I got a call from a teacher friend yesterday. She calls a lot, actually. She likes to use me as a sounding board as she plans out her curriculum and lesson plans. Yesterday she was formulating a plan for an independent reading project, but over the years and countless phone hours we’ve hashed through job applications, challenging students, and administration difficulties as well as mountains of curriculum ideas. Truthfully, she’s very good at her job, so my end of the conversation usually ends up sounding like various forms of the phrase, “yeah, that sounds good.” Occasionally I offer ideas or raise a concern or two, but mostly, I think she just needs to talk through whatever it is that she’s planning, and I’m an understanding ear willing to listen.
I like it. I feel like it keeps me fresh, keeps my brain engaged in a field that could have easily passed me by time after time. It’s funny when I compare our career trajectories, though. We like to say we’ve had some very similar experiences. We met in college and went through our first year teaching at the same time. A few years later we found ourselves job hunting again at the same time. We’ve both worked in an urban demographic for a year, and both left knowing that it wasn’t the right place for us. We have a similar way of relating to teenagers, both enjoy teaching literature more than writing, and share many pedagogical perspectives.
Subbing in three different schools at once offers some unique insight into the teaching world. I think I notice it more now because the three schools I’m in now vary so widely in size and demographic. Between my observations of teachers in each setting and my conversations with my personal teacher friends, I’ve thought a lot about an individual teacher’s ability to do their job well. What factors separate a good teacher from an average one? What’s the balance between training, setting, and natural talent? After letting these thoughts percolate for a few weeks (yes, I’m behind on my blog posting, I know), I’ve reached two conclusions.
Through circumstances that can only be considered coincidence, I’ve found myself reading a lot about the educational situation in Pakistan lately. OK, I’ve read two books related to the topic, which isn’t a lot, but enough to get me thinking – especially since I never really set out to learn about it in the first place.
First I read I am Malala by Malala Yousafzai, because I was curious about the 17-year-old girl who became the youngest person to win the Nobel Peace Prize. Talk about remarkable teenagers, right?? Now I’m reading Three Cups of Tea by David Oliver Relin. My mom gave me the book because she liked it, but it ended up in storage before I got a chance to read it. After unpacking our book boxes, I’m finally able to catch up on things like this. Relin tells the story of Greg Mortenson, an adventurous mountain climber who accidentally stumbled on the needs of the children in the remote Pakistani villages. Through sheer dedication and determination, he has gone on to build several schools in Pakistan.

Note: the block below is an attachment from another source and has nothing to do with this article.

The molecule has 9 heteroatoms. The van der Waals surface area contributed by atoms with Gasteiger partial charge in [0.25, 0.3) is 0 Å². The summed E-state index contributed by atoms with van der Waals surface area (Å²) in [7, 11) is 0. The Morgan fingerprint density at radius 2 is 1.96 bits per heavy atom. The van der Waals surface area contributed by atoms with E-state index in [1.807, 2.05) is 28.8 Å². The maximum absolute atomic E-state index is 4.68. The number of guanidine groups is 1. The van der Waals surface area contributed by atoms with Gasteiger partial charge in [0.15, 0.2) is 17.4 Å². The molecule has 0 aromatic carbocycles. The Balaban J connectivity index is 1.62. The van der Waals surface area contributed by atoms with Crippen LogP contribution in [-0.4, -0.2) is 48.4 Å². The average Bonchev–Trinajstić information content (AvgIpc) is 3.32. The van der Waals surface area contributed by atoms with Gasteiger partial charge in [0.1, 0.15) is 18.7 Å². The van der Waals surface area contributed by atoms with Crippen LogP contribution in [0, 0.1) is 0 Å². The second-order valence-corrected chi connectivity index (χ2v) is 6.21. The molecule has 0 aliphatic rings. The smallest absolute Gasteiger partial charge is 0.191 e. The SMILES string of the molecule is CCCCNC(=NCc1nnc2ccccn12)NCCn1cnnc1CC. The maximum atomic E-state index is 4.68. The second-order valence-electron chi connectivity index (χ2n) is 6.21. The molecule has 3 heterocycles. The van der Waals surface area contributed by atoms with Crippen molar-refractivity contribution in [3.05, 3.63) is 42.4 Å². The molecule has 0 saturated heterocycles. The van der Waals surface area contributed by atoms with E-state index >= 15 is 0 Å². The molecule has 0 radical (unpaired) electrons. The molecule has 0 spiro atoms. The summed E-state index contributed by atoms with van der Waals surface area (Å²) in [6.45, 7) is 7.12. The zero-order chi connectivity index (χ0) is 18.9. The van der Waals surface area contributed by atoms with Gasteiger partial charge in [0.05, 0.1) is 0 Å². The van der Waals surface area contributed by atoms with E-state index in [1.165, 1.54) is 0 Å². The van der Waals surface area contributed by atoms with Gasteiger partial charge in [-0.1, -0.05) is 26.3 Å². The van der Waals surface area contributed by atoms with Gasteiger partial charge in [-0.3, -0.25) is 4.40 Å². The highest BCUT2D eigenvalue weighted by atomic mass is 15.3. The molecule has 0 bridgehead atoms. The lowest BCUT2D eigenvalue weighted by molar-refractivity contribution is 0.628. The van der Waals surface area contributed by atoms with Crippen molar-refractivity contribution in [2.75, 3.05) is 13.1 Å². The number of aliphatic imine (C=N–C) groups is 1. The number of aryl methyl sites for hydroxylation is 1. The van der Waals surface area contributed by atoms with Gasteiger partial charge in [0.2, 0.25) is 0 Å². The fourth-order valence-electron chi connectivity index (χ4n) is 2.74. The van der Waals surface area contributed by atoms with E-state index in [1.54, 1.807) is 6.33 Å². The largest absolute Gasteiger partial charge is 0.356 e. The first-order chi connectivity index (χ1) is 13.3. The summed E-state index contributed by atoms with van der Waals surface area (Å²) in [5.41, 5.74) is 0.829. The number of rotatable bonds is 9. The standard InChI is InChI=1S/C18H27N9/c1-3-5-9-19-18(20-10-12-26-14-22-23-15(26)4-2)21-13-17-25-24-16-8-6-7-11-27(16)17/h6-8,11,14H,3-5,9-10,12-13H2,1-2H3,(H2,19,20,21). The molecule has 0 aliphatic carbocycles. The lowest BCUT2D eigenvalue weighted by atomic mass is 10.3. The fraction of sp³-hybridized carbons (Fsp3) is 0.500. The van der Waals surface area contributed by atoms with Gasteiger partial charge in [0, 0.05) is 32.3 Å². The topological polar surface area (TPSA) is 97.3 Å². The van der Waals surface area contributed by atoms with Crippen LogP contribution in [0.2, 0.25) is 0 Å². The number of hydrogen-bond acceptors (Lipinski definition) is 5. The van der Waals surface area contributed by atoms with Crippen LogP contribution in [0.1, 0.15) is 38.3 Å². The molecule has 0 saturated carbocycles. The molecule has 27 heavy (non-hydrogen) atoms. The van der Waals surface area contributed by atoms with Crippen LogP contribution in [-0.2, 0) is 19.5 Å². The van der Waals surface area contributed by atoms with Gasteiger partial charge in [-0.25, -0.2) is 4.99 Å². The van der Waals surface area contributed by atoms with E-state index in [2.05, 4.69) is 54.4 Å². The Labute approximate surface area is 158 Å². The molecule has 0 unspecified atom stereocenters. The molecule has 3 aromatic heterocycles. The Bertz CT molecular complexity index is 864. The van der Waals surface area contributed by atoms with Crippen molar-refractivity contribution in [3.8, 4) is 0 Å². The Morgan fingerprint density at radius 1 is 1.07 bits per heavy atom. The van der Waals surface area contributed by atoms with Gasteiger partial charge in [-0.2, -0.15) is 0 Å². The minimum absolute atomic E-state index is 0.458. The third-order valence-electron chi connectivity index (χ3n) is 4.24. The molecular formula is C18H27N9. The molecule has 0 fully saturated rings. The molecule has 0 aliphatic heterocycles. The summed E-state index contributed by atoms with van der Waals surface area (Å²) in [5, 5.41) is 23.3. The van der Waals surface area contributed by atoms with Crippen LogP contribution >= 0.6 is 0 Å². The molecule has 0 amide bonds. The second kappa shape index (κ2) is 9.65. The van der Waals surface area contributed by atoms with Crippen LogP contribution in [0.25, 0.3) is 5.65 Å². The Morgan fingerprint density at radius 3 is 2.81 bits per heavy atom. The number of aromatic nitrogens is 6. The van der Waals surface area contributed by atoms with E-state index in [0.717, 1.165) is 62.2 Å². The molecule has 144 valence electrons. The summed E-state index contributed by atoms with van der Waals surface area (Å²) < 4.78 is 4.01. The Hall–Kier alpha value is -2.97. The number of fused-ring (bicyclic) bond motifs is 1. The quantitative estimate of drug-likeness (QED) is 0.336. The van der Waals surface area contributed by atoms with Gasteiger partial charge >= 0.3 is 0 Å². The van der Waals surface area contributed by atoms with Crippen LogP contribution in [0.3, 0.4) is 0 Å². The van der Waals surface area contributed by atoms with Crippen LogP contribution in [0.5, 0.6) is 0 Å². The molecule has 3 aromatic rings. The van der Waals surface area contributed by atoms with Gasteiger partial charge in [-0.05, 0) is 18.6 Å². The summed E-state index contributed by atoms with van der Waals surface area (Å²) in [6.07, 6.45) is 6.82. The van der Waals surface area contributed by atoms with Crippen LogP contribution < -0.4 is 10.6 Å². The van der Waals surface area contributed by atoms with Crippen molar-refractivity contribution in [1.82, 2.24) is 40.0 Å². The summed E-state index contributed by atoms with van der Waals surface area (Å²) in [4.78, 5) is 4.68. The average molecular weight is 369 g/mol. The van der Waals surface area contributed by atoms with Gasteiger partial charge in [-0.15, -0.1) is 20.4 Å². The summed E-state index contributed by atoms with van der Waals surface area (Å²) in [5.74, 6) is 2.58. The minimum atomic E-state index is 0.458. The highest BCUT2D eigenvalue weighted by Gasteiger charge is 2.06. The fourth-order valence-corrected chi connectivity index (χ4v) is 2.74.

Life is full of change, completions and beginnings, starting over and moving on. I attended a college graduation party this weekend. We had senior awards chapel this morning in school, and in a little over a week, those seniors will graduate high school. This is the time of year that we celebrate all that. This is the time of year that we acknowledge achievements and impart advice for the next step.
So here’s what I’ve learned:
Life comes in seasons. There will always be change. There will always be goodbyes, transitions, and new starts. I’ll admit that my life is an extreme example of this, but even without constantly relocating, life will never stay exactly as it is now. And that’s OK.
About two months ago, the principal made an announcement to the school informing everyone that he’d hired a former student to be a new English teacher next year. Given my tentative situation as a long-term sub, all my students assumed that meant he’d hired another teacher instead of hiring me on permanently. They came rushing up to my room after lunch, expressions frantic, asking “you’re not coming back next year?!”
The only answer I could give them was “I don’t know.” It’s a complicated situation. I’m still in the running, but I know he is considering other teachers for my position, too. This new teacher he’d hired was a whole separate situation and had no bearing on my job. However, I wasn’t at liberty to discuss most of the details with my students. While I tried to assuage their fears as well as I could, I also couldn’t give them the certainty they wanted. So they expressed their teenage outrage at my tenuous position and what appeared to be the hiring of my replacement. “We should tell them that we want you back,” they announced. “We should start a petition for them to keep you!” And honestly, if I’d encouraged the idea instead of discouraging it, they probably would have done it.